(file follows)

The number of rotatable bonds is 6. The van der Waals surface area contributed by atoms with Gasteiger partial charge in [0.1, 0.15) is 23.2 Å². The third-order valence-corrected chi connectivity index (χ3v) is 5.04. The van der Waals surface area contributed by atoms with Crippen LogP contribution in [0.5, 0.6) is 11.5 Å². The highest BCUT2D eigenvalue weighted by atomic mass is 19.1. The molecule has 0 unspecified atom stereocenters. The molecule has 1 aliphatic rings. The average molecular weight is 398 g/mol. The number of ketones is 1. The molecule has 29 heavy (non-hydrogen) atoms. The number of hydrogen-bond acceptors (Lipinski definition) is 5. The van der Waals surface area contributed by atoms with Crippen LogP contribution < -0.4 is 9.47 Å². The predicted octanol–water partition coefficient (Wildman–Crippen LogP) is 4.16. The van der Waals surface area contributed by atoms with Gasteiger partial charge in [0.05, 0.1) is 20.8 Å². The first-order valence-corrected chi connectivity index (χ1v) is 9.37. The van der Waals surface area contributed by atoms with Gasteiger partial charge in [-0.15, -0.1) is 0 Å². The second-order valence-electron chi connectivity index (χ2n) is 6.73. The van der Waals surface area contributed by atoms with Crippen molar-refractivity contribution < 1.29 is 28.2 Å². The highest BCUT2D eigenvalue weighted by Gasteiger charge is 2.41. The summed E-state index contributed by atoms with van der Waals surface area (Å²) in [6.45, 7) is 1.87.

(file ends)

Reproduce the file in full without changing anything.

The number of rotatable bonds is 6. The van der Waals surface area contributed by atoms with Gasteiger partial charge in [0.1, 0.15) is 23.2 Å². The third-order valence-corrected chi connectivity index (χ3v) is 5.04. The van der Waals surface area contributed by atoms with Crippen LogP contribution in [0.5, 0.6) is 11.5 Å². The highest BCUT2D eigenvalue weighted by atomic mass is 19.1. The molecule has 0 unspecified atom stereocenters. The molecule has 1 aliphatic rings. The average molecular weight is 398 g/mol. The number of ketones is 1. The molecule has 29 heavy (non-hydrogen) atoms. The number of hydrogen-bond acceptors (Lipinski definition) is 5. The van der Waals surface area contributed by atoms with Crippen LogP contribution < -0.4 is 9.47 Å². The predicted octanol–water partition coefficient (Wildman–Crippen LogP) is 4.16. The van der Waals surface area contributed by atoms with Gasteiger partial charge in [0.05, 0.1) is 20.8 Å². The first-order valence-corrected chi connectivity index (χ1v) is 9.37. The van der Waals surface area contributed by atoms with Gasteiger partial charge in [-0.15, -0.1) is 0 Å². The second-order valence-electron chi connectivity index (χ2n) is 6.73. The van der Waals surface area contributed by atoms with Crippen molar-refractivity contribution < 1.29 is 28.2 Å². The highest BCUT2D eigenvalue weighted by Gasteiger charge is 2.41. The summed E-state index contributed by atoms with van der Waals surface area (Å²) in [6.45, 7) is 1.87.